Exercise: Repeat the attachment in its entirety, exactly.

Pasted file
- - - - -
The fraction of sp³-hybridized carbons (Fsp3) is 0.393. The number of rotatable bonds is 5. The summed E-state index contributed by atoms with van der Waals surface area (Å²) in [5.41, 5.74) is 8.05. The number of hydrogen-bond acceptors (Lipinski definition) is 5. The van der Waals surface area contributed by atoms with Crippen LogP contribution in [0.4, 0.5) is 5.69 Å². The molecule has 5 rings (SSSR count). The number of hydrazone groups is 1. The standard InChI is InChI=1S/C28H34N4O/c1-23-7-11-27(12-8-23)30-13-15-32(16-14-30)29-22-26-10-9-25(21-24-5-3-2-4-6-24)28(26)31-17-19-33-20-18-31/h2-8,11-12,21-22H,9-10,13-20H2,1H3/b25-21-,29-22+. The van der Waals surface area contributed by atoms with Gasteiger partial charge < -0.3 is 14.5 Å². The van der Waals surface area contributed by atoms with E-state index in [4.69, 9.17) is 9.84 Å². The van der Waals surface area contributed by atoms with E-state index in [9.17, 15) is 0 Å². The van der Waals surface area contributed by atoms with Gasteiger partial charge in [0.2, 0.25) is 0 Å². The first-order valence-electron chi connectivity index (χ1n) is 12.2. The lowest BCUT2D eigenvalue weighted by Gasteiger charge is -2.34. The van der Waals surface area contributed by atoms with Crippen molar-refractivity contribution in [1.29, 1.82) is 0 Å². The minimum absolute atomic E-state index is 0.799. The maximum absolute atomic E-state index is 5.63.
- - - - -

The fraction of sp³-hybridized carbons (Fsp3) is 0.393. The number of rotatable bonds is 5. The summed E-state index contributed by atoms with van der Waals surface area (Å²) in [5.41, 5.74) is 8.05. The number of hydrogen-bond acceptors (Lipinski definition) is 5. The van der Waals surface area contributed by atoms with Crippen LogP contribution in [0.4, 0.5) is 5.69 Å². The molecule has 5 rings (SSSR count). The number of hydrazone groups is 1. The standard InChI is InChI=1S/C28H34N4O/c1-23-7-11-27(12-8-23)30-13-15-32(16-14-30)29-22-26-10-9-25(21-24-5-3-2-4-6-24)28(26)31-17-19-33-20-18-31/h2-8,11-12,21-22H,9-10,13-20H2,1H3/b25-21-,29-22+. The van der Waals surface area contributed by atoms with Gasteiger partial charge < -0.3 is 14.5 Å². The van der Waals surface area contributed by atoms with E-state index in [4.69, 9.17) is 9.84 Å². The van der Waals surface area contributed by atoms with E-state index in [9.17, 15) is 0 Å². The van der Waals surface area contributed by atoms with Gasteiger partial charge in [0.2, 0.25) is 0 Å². The first-order valence-electron chi connectivity index (χ1n) is 12.2. The lowest BCUT2D eigenvalue weighted by Gasteiger charge is -2.34. The van der Waals surface area contributed by atoms with Crippen molar-refractivity contribution in [1.29, 1.82) is 0 Å². The minimum absolute atomic E-state index is 0.799. The maximum absolute atomic E-state index is 5.63.